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Sound lives out in space, and it's in the air around us. But we want to grab it, and record it, and mess around with it. So how do we do this? What's the trick? We need to figure out the way to kind of capture it, to capture sound. That requires converting changes in the air pressure, these acoustic sounds into electrical voltages. So in order to do this we need something that's sensitive to these little patterns of vibrations out in the air around us. For humans, we use our ears. But we need a device to get this into a form that we can really work with it.
So we need a transducer. We need a microphone. A transducer can take one form of energy, and convert it into a different form of energy. A microphone is sensitive to the sound waves. It's able to convert those into electrical voltages. Once the microphone has converted those sound waves, the electrical voltages that we get can be thought of as analog. Let's take a look at the three different states of sound. There is the Acoustic, the Analog, and the Digital. Now acoustic are the sound waves, that's the sound out around us. Analog are electrical voltages.
These are what run through your guitar cable or hookup your home stereo. Then finally, there is the Digital state, where information is represented by numerical values or ones and zeros. It's binary data or the language of computers. So if these are the three states of sound, what we want to do is be able to get sounds from the first two, from Acoustic and Analog into the Digital world so that we can work with digital audio. So there is taking sounds and getting them to the land of digital and then there is taking those digital sounds and getting them back out into the air around us.
This whole process is referred to A-to-D Conversion, or Analog-to-Digital Conversion, and Digital-to-Analog Conversion. Here we can see we want to take the sound out around us, the sound of a snare drum. Pick it up with a microphone, which converts it into Electrical Voltages. Then convert it via our Analog-to-Digital converters into Numerical Values that our computer can work with. Once it's in that digital stage, we can do things like edit it on our computer, add effects. Everything you do when you're working with audio on your computer, we have that sound in that state in Digital.
Then when we're done making our piece of music, or podcast, or whatever, we want to get it back out so other people can hear it. So we go the other way to get it back to a speaker of some variety. So we go from Digital to Analog, which runs it through the speaker cables out to a speaker. Then that speaker generates new Acoustic sound, and sends our music or our podcast out into the air around us. We're actually making something that goes out and changes the molecules in the room around us. It's pretty cool actually if you think about it. If you think about these three stages, and how we're kind of creating this cycle of taking acoustic sound and physical energy, converting it a few times, playing with it, toying with it, changing it around, or creating it from scratch in the digital world, and then pushing it back out into space, into the air around us.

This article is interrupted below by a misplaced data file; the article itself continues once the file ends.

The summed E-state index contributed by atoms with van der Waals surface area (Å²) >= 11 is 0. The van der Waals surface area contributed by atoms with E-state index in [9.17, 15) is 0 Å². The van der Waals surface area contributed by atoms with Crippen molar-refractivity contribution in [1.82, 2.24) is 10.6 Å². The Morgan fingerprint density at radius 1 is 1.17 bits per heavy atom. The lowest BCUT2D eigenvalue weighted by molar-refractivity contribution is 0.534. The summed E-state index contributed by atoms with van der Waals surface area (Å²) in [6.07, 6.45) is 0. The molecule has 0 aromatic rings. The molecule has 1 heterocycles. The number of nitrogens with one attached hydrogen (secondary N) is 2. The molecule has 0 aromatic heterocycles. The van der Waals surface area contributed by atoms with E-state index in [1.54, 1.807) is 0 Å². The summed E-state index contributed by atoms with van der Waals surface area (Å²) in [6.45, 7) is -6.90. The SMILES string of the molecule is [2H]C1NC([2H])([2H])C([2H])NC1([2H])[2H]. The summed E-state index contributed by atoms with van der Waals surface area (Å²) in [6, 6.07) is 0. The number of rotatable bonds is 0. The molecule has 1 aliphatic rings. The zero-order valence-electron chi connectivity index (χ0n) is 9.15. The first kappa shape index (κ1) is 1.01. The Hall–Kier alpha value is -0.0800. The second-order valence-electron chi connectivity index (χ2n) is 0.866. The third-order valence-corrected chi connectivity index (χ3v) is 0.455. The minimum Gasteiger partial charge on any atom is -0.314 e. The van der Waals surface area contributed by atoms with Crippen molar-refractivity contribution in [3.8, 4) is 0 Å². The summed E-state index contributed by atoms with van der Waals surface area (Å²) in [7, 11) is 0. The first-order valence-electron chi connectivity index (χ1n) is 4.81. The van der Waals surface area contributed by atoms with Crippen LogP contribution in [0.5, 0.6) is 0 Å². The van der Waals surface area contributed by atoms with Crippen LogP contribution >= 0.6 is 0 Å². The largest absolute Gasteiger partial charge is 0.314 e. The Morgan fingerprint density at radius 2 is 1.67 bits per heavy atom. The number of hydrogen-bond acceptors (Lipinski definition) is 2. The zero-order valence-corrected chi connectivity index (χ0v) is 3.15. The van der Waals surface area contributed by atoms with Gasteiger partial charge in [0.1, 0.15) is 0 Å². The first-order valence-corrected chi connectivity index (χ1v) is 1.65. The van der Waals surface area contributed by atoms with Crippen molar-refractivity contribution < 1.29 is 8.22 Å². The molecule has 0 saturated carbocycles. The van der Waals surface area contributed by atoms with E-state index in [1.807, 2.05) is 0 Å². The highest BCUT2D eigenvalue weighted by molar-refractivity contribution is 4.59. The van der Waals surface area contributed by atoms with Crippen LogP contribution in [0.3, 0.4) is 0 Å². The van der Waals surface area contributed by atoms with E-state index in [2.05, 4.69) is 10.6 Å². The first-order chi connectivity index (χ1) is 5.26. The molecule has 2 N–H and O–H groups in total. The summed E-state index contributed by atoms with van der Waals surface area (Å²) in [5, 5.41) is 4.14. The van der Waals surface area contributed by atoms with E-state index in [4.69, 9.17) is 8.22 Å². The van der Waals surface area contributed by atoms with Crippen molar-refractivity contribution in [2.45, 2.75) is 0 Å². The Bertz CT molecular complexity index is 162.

It's pretty amazing. Even right now while I'm speaking, this process is taking place. I'm talking into a microphone. It's going to a computer, and then being worked on, and then sent back out as a final product, and something that you can actually listen to. So you're sitting somewhere, and you can hear me. We've gone through the stage of Capture & Reproduce. Pretty cool! You're at the end of the chain, don't feel bad about that, because now you'll know how to make it, and be at the beginning of the chain. So there are a lot of changes that go on with capturing and reproducing sound.
The one I want to focus on next is the one between the electrical voltage, and going to the digital world or those numerical values, which is Analog-to-Digital Conversion. So in the next movie we'll look at that, and we'll look at some of the things that go into making that possible.
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